A leaked plan by Flanders’ sports minister to progressively restart sports and mass sporting events in the region is awaiting confirmation by experts, the minister confirmed.
The Flemish minister competent for sports and education, Ben Weyts, drew up a plan under which outdoor and indoor team sports will be allowed to restart in reduced groups from 18 May and which aims to allow mass sporting events to go forward from September.
Weyts said that his team had submitted the preliminary plan as a proposal to the Group of Experts for an Exit Strategy (GEES), the experts tasked with advising the government on how to phase out the lockdown.
“We are still waiting for the advice of the virologists. We expect more clarity at the National Security Council next week ” Weyts said, according to De Standaard, adding that there were still some ways to go before September.
Training for team sports such as football, hockey or basketball may again take place outdoors by groups of no more than 20 people and provided there is at least 30 square metres of space provided for each player.
Matches and contact between players would be prohibited and competitions would still not be allowed at this stage.
The plan would at this stage allow for groups of up to 20 cyclists to hit the road and would allow all children under the age of 12 to practice any type of sport, without an audience.
Individual sports in indoor places such as the pool or fitness clubs would be allowed to resume in groups of up to two people.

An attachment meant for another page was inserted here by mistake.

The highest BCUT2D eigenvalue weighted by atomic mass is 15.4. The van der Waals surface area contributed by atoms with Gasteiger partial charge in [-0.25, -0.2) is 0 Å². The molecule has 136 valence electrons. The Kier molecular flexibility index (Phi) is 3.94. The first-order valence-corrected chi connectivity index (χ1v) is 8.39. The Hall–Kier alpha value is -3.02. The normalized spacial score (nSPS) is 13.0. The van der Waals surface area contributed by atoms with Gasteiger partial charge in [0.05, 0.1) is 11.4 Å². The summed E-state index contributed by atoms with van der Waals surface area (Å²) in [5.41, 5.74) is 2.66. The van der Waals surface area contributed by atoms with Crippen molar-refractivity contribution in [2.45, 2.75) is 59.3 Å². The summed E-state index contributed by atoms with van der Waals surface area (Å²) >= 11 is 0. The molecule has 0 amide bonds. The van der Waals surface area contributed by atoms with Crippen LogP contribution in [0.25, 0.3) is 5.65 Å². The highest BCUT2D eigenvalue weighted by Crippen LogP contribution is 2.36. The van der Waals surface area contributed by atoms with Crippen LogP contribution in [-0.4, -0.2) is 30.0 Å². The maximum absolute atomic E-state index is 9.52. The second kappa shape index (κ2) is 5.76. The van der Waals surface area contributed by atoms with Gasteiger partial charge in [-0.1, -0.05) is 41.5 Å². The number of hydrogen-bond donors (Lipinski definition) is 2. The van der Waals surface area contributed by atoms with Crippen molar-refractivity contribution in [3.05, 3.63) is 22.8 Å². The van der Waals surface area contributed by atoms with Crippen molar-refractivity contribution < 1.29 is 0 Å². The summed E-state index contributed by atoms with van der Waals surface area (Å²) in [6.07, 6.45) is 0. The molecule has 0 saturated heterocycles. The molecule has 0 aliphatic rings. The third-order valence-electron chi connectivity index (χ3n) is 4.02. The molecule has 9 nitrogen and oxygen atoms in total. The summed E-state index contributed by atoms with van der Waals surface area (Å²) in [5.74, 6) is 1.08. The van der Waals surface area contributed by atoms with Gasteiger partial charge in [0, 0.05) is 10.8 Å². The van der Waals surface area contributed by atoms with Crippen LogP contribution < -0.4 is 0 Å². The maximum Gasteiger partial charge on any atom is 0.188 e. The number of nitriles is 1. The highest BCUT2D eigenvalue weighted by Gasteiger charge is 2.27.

Sports that would be allowed again at this stage include swimming, badminton or table tennis.
Training for sports like volleyball, handball, netball or basketball can resume under strict conditions and, with matches not allowed.
At this stage, the plan also says that gyms would be able to restart group classes with no more than 20 participants, including coaches or instructors.
Contact sports would be allowed again and contact between members of a single team could potentially be allowed again. By this stage, judo or karate lessons would be able to resume.
From 1 August, Weyts’ timeline includes a push to allow sports competitions to take place with a limited number of attendants, capped at 2,000, including both audience and players, according to De Standaard.
The timeline also earmarked 1 September as a date from which mass sporting events, such as the Tour de Flandres or the Memorial Van Damme, an annual athletics competition, would be allowed to take place.
The plan, obtained HLN, was confirmed by Weyts who acknowledged in a radio interview that the plan may appear “a bit optimistic,” and that they had asked the experts to consider it for an extra week.